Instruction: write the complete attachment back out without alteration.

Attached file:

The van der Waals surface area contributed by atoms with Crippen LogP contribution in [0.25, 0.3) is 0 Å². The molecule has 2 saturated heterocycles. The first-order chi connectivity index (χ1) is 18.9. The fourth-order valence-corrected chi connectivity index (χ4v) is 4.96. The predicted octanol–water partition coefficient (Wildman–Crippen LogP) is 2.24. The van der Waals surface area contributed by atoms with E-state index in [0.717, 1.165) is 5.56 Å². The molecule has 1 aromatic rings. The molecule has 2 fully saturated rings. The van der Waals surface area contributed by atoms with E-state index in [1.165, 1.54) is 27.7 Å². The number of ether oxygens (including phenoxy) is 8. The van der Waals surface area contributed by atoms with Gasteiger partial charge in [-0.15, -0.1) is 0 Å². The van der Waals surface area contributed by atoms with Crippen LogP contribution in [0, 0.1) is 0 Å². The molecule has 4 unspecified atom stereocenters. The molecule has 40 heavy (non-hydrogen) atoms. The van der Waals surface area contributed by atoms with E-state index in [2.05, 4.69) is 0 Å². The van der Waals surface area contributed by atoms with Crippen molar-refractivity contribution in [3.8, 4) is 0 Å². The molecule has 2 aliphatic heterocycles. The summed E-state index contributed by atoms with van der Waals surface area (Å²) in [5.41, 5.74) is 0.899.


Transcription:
The van der Waals surface area contributed by atoms with Crippen LogP contribution in [0.25, 0.3) is 0 Å². The molecule has 2 saturated heterocycles. The first-order chi connectivity index (χ1) is 18.9. The fourth-order valence-corrected chi connectivity index (χ4v) is 4.96. The predicted octanol–water partition coefficient (Wildman–Crippen LogP) is 2.24. The van der Waals surface area contributed by atoms with E-state index in [0.717, 1.165) is 5.56 Å². The molecule has 1 aromatic rings. The molecule has 2 fully saturated rings. The van der Waals surface area contributed by atoms with E-state index in [1.165, 1.54) is 27.7 Å². The number of ether oxygens (including phenoxy) is 8. The van der Waals surface area contributed by atoms with Gasteiger partial charge in [-0.15, -0.1) is 0 Å². The van der Waals surface area contributed by atoms with Crippen LogP contribution in [0, 0.1) is 0 Å². The molecule has 4 unspecified atom stereocenters. The molecule has 40 heavy (non-hydrogen) atoms. The van der Waals surface area contributed by atoms with E-state index in [2.05, 4.69) is 0 Å². The van der Waals surface area contributed by atoms with Crippen molar-refractivity contribution in [3.8, 4) is 0 Å². The molecule has 2 aliphatic heterocycles. The summed E-state index contributed by atoms with van der Waals surface area (Å²) in [5.41, 5.74) is 0.899.